Friday, July 22, 2005

Party's over, and, poison can be good for you !

So the good news is, my cloning seems to be working. Way more colonies on the ligation with insert than with vector alone. Hopefully I'll get what I expect from my digests tomorrow. And more to the point, hopefully this bodes well, superstitiously, that our experiments will have a decent chance of working in this building in general. You never know if the air or water is going to be helpful or hurtful in a new building until you actually start working there.

Party's over

Lab meeting/party was more or less the usual. All the guys, plus me, had beer. Most of the asian people had no alcohol, and the rest of the girls had white wine. (White wine??? Why bother unless it's with salad or dessert?). I ate too much (hard to resist hand-made dumplings and sesame balls!), and ended up talking to our administrative assistant about politics, cancer predisposition, and a few other random things. Turns out she's two degrees of separation away from both Mother Teresa and Bill Clinton! Pretty amazing.

Since then I've been sitting around trying to work on my grant this afternoon. It's the calm before the hordes of people start moving into the other labs on this floor. Next week.... ugh.

But, it's really nice out, and I'm really sleepy. Mostly I think my own stuff is boring, since I started reading about hormesis.

A little bit of a good thing can be worse than a lot!

Hormesis is the coolest thing I've read about in a long time. Here are some links:

Introduction to Radiation Hormesis
Hormesis makes a comeback

So essential the idea is, the dose makes the drug. Turns out there are some things that are really good for you, but at very low doses, can actually be bad. And vice versa. I'm not sure which is cooler! The idea that tiny amounts of something can sneak in and actually get away with doing bad stuff in small numbers, but can't get away with it in a crowd? Or the idea that poison, in very small doses, really does make you stronger.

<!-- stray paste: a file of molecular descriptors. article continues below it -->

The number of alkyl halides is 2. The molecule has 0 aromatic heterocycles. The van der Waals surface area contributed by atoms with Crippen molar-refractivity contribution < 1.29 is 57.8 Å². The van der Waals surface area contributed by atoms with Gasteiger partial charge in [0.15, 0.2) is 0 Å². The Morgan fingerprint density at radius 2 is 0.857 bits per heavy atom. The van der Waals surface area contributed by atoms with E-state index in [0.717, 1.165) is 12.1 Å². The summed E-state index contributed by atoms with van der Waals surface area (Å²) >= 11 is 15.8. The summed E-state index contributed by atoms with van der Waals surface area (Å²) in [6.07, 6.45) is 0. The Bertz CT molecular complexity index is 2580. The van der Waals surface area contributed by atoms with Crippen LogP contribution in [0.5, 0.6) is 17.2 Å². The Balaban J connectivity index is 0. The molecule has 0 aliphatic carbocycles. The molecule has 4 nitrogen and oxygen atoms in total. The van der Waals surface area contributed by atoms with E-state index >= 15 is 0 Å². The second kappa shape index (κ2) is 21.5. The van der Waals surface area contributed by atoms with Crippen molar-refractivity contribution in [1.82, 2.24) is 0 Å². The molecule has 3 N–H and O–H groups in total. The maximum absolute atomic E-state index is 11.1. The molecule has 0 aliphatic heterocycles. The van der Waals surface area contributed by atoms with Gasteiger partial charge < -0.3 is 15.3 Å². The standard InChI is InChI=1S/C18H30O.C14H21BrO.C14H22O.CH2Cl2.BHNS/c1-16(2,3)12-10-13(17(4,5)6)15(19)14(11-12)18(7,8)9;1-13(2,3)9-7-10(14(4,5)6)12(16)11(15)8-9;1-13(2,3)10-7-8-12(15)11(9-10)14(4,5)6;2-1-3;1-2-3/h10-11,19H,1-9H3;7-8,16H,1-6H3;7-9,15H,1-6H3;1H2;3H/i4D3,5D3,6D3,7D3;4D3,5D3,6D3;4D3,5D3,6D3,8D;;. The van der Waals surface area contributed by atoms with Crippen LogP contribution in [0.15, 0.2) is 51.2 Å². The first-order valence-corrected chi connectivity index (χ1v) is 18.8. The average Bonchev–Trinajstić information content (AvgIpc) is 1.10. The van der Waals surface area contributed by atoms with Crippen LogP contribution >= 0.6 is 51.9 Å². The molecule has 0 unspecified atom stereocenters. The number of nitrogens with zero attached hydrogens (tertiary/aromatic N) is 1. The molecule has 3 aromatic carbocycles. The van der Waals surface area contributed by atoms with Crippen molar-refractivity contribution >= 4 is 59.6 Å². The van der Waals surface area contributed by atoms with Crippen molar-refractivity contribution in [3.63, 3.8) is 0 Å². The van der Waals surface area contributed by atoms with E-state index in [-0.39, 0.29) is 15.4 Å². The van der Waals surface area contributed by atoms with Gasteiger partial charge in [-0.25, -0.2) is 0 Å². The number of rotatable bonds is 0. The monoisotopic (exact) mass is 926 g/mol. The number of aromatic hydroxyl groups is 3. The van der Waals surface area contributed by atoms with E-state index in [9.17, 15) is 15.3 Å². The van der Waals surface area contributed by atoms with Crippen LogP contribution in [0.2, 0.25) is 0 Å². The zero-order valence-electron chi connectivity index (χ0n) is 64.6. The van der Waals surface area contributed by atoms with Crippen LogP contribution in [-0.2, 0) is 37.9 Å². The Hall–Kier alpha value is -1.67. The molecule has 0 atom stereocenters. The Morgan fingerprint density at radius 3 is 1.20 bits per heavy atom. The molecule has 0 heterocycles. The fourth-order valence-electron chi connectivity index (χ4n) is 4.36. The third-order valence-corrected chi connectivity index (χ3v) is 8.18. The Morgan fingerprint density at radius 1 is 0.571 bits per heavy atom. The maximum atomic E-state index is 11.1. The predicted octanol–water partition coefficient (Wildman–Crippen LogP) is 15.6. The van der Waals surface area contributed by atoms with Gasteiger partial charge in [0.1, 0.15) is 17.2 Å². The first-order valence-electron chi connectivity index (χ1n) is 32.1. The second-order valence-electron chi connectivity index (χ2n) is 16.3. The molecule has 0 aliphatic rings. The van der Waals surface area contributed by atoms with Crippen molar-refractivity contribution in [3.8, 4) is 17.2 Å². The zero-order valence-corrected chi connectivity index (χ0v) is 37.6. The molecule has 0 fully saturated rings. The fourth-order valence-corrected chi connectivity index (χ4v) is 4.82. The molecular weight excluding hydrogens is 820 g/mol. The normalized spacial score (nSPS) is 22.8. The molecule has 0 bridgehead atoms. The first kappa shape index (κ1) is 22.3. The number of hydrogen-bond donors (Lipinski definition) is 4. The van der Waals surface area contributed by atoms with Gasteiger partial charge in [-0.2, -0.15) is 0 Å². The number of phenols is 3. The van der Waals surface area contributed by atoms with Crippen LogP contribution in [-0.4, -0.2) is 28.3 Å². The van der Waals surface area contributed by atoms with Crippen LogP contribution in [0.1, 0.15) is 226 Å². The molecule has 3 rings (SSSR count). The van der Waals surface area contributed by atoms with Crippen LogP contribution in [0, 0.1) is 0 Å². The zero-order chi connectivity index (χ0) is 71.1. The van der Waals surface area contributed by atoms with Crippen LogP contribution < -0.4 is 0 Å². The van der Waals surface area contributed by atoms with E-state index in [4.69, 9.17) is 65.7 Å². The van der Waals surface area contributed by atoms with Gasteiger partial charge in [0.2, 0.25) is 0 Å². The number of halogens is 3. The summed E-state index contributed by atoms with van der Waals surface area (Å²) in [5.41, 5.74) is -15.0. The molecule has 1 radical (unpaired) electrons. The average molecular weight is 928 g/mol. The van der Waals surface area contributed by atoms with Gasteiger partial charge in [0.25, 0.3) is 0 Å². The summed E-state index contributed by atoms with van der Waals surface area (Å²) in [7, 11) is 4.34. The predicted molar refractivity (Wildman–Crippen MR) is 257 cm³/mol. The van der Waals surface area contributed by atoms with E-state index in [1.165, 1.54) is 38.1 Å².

I think one of the coolest things about this, scientifically, is that there are data from all different systems. It works in plants, and yeast, and mice, and people. That's the kind of stuff I like the best.

It's interesting as much because of the science as the politics. It was originally introduced almost 100 years ago, but lost credibility because the people who proposed it were also proponents of the dreaded homeopathy. Homeopathy, I learned today, uses lower doses than most of the hormesis studies. And hormesis studies use lower doses than are normally tested in drug trials.

Basically, we've only been testing whopping amounts of drugs in most toxicology studies. You know those inserts you get with prescription drugs? If you read the fine print, they're usually looking at grams per kilogram of rat body weight (of course they usually only do these studies in rats, which are actually not very much like humans). Grams per kilogram of body weight is a HUGE amount.

And a huge amount of something taken in only a small number of doses is a lot different than the same amount taken over many many years. And those are both different from a much smaller amount taken in through the environment. This applies to radiation, cadmium, and lots of other naturally-occuring things we also use for medicine.

Anyway I'm not a toxicologist, but this was right up my alley. And I'm always amused when a hypothesis that was probably correct all along gets rediscovered, because it means the truth will always come out, no matter how much politics gets in the way of scientific progress.

1 Comments:

At 9:20 PM, Blogger BotanicalGirl said...

Wow. Hormesis is a really interesting concept, thanks for introducing it to me.

We're totally 'radiophobic' now. Part of the reason we call it MRI (Magnetic Resonance Imaging) for medicine instead of an NMR (Nuclear Magnetic Resonance) is because people hear 'nuclear' and freak out.

When I was applying to grad school I met a PI doing research on how minute chemicals we pick up in our daily lives combine with the chemicals in chemotherapy and produce some of the nastier effects on the brain, the memory in particular.

 

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